What I Read
This week has been a bit of a slow one. Early on, my computer (once again) died, and so my ability to get to my reading library has been a bit hindered. It’s going to be a few weeks before I can get to my e-book library again, so I’m currently picking up some new books through Netgalley and various other ARC sites in the hopes of filling the time.
Luckily, I did get a chance to finish up Aisuru by Anma Natsu, and I’m happy to report that it was actually quite good—if a little cliché. If you’re an anime fan, this will probably be right up your alley. It does stick to a lot of the pretty standard Japanese anime/manga cliché’s, but that doesn’t mean it wasn’t a good book. I really liked it, so keep your eyes peeled for the upcoming review.
Here’s the trouble with picking books up from Netgalley though. Unlike Amazon, it doesn’t have a preview button. I got approved for a copy of Shadows by Paula Weston and The Last of the FIreDrakes by Farah Oomerbhoy over the weekend, and so far, I’m not impressed.
Here’s the problem. The Last of the FIreDrakes has an interesting premise and a gorgeous cover…but the narrative is written like some teenager scrawled out the story in their boy band notebook. The editing is sloppy, the writing is terribly cliché and unbelievable, and the pace is ridiculously fast. I’m only 3 chapters in and I’m already over it. We’ll see if I can push any further.
Unfortunately, Shadows by Paula Weston has a different problem. The writing is spectacular. The story is gripping, and I’m engrossed…. but somewhere between the publisher, Netgalley, and my Kindle, every instance of “th” and “fi” “fs” “fr” “ff” (basically anything that has an F in it) has been replaced with a blank space. This leads to sentences like “It’s a er work and I have e track to myself.” Every single sentence is an exercise in deciphering what the author meant before it got butchered by the formatting somewhere. I really want to like this story, but it’s so hard to be patient with it when I have to continually stop to figure out what letters are missing. I’m going to continue to try to push through it, but it is rather exhausting.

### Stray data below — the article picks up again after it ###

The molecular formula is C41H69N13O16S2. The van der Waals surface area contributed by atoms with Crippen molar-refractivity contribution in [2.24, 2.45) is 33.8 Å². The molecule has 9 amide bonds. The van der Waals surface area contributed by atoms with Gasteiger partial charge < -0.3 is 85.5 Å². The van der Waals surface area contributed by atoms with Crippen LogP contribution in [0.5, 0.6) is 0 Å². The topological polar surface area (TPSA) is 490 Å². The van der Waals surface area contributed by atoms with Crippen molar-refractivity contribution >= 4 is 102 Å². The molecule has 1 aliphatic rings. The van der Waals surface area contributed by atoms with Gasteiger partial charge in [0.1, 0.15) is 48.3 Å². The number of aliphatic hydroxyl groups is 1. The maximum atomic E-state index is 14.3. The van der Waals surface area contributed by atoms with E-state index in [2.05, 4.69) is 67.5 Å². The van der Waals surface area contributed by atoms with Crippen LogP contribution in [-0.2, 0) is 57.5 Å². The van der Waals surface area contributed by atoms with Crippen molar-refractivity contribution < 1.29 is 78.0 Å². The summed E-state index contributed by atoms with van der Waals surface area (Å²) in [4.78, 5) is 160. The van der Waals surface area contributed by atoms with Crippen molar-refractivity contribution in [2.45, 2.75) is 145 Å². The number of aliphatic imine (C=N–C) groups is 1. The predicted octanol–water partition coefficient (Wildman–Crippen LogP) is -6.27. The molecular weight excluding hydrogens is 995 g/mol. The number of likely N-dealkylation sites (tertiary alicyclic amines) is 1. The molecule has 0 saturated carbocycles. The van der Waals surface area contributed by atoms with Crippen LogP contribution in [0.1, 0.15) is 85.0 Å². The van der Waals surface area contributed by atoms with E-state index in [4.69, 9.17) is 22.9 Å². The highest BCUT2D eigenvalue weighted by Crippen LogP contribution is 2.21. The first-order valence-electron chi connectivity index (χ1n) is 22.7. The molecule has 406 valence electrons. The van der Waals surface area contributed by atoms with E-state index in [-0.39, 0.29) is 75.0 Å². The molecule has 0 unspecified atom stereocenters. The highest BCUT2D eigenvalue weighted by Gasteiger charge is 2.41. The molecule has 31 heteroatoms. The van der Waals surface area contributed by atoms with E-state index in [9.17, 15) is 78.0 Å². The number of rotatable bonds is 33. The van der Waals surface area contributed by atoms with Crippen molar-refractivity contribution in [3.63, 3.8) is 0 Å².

Review Dates Coming Up:
Monday, September 14 – Aisuru
Wednesday, September 16 – Shadows
Monday, September 21 – The Last of the FIreDrakes
What Was Posted
What I Did
I’m actually quite proud of myself this week. After my computer died (yet again), I decided instead of whining about the fact that I’d literally just gotten my computer back only to have it throw a tantrum, I would use this downtime being relegated to the family laptop to work on my writing.
I’m happy to report that in the last two days alone I’ve added 8k words and 14 new scenes to the detailed outline I’ve been doing for Khet (currently still unnamed, so the main character’s name has been adapted as the working title). I know, I know. I’m 38k words into this outline and only just now more than halfway in, and I’m fully aware that it can hardly be labeled an outline at this point—but let me explain:
I don’t do bullet outlines. Okay… I just lied. See that notebook in the picture above? That’s my bullet outline for Khet. It takes up the entire notebook. When I initially wrote it, I didn’t stick to the main points of the story. I wrote in concepts and ideas and notes, and the feelings of the characters… backstories and genetic lines…. anything I thought might be pertinent to the story—and boy am I glad I did! I then went back and highlighted important bits, cut out scenes and characters that didn’t need to be there, and added sticky notes to further detail specific points or add in new scenes. It’s a mess, really.